Next time you need a new pair of glasses, rather than having to run off to your doctor to get a prescription you may be able to instead just stare into the SVOne device for a few minutes. NY1's Adam Balkin has the Tech Talk report.

Telemedicine is the ability to have your doctor check on you without, thanks to technology, you and a doctor actually being in the same room, maybe not even the same state.

The first example of this you may start seeing is via a device from Smart Vision Labs called the SVOne. Rather than having to go the eye doctor, then go to the eyeglass store, the store itself can issue you a basic vision test on the spot through what is essentially a tricked-out iPhone.

“This is for refraction exam only, AKA only for your eyewear prescription. It’s not for eye health, and we very strongly recommend our users to go to the doctor for the eye health part," says Smart Vision Labs CEO Yaopeng Zhou. "But if you just want to renew your prescription or you lost your eye glasses, urgency or something, then this device is the solution."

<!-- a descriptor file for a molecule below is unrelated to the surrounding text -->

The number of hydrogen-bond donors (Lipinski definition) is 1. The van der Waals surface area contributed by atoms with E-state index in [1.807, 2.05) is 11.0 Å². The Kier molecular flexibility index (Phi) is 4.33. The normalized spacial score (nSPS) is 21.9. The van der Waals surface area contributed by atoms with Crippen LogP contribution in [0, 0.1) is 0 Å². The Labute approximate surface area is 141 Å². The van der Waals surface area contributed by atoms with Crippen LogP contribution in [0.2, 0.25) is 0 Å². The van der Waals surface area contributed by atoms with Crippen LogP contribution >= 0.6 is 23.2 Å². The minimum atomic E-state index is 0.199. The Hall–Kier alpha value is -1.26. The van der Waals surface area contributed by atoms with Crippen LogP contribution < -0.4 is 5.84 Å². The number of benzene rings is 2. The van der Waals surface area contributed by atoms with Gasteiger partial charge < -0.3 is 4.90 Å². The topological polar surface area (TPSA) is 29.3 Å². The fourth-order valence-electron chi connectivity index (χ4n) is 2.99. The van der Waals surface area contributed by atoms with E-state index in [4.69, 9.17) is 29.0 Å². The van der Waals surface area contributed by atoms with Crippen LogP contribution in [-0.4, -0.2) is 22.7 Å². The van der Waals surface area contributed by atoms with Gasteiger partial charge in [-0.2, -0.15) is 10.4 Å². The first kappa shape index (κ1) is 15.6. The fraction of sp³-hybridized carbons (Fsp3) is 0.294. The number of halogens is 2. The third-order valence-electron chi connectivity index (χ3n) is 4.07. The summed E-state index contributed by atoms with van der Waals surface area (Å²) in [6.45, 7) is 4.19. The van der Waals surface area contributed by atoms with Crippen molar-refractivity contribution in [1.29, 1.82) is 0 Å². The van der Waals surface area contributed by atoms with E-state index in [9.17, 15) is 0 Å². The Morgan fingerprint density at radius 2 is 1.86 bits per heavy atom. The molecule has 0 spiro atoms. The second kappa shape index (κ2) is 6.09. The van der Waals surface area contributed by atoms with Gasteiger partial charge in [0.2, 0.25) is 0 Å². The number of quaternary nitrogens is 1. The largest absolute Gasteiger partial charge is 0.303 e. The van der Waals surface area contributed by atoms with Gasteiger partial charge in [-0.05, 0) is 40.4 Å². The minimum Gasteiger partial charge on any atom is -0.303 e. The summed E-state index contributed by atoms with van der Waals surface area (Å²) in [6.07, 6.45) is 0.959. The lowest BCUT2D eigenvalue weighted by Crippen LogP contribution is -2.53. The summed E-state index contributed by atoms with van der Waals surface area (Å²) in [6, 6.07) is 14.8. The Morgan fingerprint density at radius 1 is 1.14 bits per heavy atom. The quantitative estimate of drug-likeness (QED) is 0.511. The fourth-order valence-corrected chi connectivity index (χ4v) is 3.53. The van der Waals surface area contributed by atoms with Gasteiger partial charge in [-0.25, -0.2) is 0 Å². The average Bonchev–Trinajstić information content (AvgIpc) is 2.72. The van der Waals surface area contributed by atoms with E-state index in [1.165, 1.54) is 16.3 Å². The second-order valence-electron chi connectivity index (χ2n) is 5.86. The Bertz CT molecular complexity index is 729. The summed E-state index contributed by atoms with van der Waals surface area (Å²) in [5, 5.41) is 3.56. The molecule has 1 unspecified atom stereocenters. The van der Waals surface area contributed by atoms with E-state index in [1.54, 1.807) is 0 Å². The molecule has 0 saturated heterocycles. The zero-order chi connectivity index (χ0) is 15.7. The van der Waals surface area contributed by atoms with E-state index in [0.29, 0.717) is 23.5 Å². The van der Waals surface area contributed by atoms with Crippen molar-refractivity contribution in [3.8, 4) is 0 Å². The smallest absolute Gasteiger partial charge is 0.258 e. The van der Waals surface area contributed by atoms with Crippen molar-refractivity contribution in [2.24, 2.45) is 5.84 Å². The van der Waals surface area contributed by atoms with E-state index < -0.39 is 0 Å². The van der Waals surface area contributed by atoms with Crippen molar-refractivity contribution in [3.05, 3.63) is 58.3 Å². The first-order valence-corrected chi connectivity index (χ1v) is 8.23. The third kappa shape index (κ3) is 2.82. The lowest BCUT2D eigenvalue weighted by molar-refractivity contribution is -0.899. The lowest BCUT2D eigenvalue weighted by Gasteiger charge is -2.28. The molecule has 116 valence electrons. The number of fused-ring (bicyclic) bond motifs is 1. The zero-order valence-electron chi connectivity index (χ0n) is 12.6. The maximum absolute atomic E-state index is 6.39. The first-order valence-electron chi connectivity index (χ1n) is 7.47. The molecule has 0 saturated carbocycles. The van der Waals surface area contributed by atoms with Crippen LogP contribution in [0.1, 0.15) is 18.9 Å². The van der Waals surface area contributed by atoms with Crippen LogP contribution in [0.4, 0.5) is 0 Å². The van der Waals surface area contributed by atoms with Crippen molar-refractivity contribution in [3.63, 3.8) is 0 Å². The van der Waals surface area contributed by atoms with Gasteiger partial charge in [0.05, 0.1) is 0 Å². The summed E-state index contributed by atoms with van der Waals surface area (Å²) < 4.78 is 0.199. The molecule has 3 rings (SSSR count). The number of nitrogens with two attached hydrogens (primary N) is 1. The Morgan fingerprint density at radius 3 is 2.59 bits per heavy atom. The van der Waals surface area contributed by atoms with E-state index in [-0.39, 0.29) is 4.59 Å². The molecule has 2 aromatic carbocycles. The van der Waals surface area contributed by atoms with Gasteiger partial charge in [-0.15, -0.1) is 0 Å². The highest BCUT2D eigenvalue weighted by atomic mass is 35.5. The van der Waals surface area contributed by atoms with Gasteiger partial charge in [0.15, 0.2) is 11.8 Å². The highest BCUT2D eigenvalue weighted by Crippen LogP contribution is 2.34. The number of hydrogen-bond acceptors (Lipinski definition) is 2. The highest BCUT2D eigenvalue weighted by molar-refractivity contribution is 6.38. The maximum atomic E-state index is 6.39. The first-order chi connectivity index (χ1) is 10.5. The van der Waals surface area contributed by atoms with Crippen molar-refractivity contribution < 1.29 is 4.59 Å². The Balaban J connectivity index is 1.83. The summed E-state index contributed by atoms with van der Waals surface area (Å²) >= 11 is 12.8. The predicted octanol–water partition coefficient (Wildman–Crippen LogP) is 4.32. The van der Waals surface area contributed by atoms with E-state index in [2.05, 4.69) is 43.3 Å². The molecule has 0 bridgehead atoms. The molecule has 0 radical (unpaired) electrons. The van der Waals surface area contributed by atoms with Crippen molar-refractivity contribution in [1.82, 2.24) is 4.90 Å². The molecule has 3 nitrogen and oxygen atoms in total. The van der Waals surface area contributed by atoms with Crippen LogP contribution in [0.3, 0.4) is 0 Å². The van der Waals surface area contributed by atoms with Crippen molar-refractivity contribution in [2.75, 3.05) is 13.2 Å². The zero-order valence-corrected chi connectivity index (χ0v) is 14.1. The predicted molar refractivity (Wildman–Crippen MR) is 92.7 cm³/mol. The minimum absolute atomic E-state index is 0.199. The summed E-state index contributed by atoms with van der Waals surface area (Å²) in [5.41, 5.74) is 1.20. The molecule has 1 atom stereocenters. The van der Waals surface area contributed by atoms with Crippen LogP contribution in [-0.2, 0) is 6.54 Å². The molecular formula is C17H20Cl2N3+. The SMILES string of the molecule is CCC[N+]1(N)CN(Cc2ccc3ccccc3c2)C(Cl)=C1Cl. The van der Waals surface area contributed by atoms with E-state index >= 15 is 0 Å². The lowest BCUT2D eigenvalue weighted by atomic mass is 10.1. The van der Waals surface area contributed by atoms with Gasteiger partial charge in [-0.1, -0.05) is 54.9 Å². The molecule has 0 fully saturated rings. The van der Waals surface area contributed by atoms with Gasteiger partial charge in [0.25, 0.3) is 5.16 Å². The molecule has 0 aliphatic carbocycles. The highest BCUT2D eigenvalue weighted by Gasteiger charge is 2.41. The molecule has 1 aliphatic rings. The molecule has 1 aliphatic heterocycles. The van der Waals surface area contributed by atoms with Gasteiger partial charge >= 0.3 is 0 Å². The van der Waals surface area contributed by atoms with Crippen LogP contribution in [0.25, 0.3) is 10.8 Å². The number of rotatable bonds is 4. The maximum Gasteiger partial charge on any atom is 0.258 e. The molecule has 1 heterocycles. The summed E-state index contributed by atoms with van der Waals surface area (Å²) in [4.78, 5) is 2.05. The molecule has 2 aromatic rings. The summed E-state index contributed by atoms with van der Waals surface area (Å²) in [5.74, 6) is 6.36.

After the test is done, the data is then sent to an eye doctor, who will either write the prescription for you or, if he or she notices some sort of issue with the data, will write you a referral to then see an eye doctor in person.

Big places like LensCrafters or PearlVision have little use for a device like this. They can keep an eye doctor on site at all times. For mom and pop shops, though, that’s just too expensive.

"For small stores, it’s not economical to have a doctor all the time. No, it is not," says John Fuoco of Devonshire Optical. "People are hurried. They want to do it when they want to do it. They want to get their eye exam, they want to get on with their life, and you can't have them every day of the week. It just doesn’t fill up."

Right now, as part of a pilot project, the SVOnes are in several glasses shops in New York City. The plan is to go national by end of the year.

Developers are also working on getting the devices into developing countries, where there is little to no access to doctors at all.